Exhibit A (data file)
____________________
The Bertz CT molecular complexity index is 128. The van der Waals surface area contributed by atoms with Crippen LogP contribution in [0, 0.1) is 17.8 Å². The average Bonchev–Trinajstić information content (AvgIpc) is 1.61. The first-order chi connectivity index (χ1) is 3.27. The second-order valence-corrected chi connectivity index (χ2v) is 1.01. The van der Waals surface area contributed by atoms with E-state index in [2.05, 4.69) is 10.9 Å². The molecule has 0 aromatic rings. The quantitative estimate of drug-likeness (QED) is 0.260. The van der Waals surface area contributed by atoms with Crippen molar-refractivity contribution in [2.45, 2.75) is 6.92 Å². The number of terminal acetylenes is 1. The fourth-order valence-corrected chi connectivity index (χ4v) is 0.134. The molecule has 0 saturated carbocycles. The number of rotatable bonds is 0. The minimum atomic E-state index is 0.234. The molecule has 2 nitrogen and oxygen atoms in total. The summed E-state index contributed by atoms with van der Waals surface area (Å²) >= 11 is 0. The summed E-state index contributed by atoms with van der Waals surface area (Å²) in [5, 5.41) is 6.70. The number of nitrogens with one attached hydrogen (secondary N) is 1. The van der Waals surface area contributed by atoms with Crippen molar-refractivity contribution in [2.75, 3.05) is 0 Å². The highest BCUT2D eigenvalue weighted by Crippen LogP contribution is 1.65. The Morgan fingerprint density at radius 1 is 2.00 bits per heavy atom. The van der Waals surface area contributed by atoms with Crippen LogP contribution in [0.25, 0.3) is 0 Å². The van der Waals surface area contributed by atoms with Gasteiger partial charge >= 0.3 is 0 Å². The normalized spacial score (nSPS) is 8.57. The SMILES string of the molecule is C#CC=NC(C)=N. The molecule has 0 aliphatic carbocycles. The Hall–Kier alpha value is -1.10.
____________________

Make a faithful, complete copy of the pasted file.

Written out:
The Bertz CT molecular complexity index is 128. The van der Waals surface area contributed by atoms with Crippen LogP contribution in [0, 0.1) is 17.8 Å². The average Bonchev–Trinajstić information content (AvgIpc) is 1.61. The first-order chi connectivity index (χ1) is 3.27. The second-order valence-corrected chi connectivity index (χ2v) is 1.01. The van der Waals surface area contributed by atoms with E-state index in [2.05, 4.69) is 10.9 Å². The molecule has 0 aromatic rings. The quantitative estimate of drug-likeness (QED) is 0.260. The van der Waals surface area contributed by atoms with Crippen molar-refractivity contribution in [2.45, 2.75) is 6.92 Å². The number of terminal acetylenes is 1. The fourth-order valence-corrected chi connectivity index (χ4v) is 0.134. The molecule has 0 saturated carbocycles. The number of rotatable bonds is 0. The minimum atomic E-state index is 0.234. The molecule has 2 nitrogen and oxygen atoms in total. The summed E-state index contributed by atoms with van der Waals surface area (Å²) >= 11 is 0. The summed E-state index contributed by atoms with van der Waals surface area (Å²) in [5, 5.41) is 6.70. The number of nitrogens with one attached hydrogen (secondary N) is 1. The van der Waals surface area contributed by atoms with Crippen molar-refractivity contribution in [2.75, 3.05) is 0 Å². The highest BCUT2D eigenvalue weighted by Crippen LogP contribution is 1.65. The Morgan fingerprint density at radius 1 is 2.00 bits per heavy atom. The van der Waals surface area contributed by atoms with Crippen LogP contribution in [0.25, 0.3) is 0 Å². The van der Waals surface area contributed by atoms with Gasteiger partial charge >= 0.3 is 0 Å². The normalized spacial score (nSPS) is 8.57. The SMILES string of the molecule is C#CC=NC(C)=N. The molecule has 0 aliphatic carbocycles. The Hall–Kier alpha value is -1.10.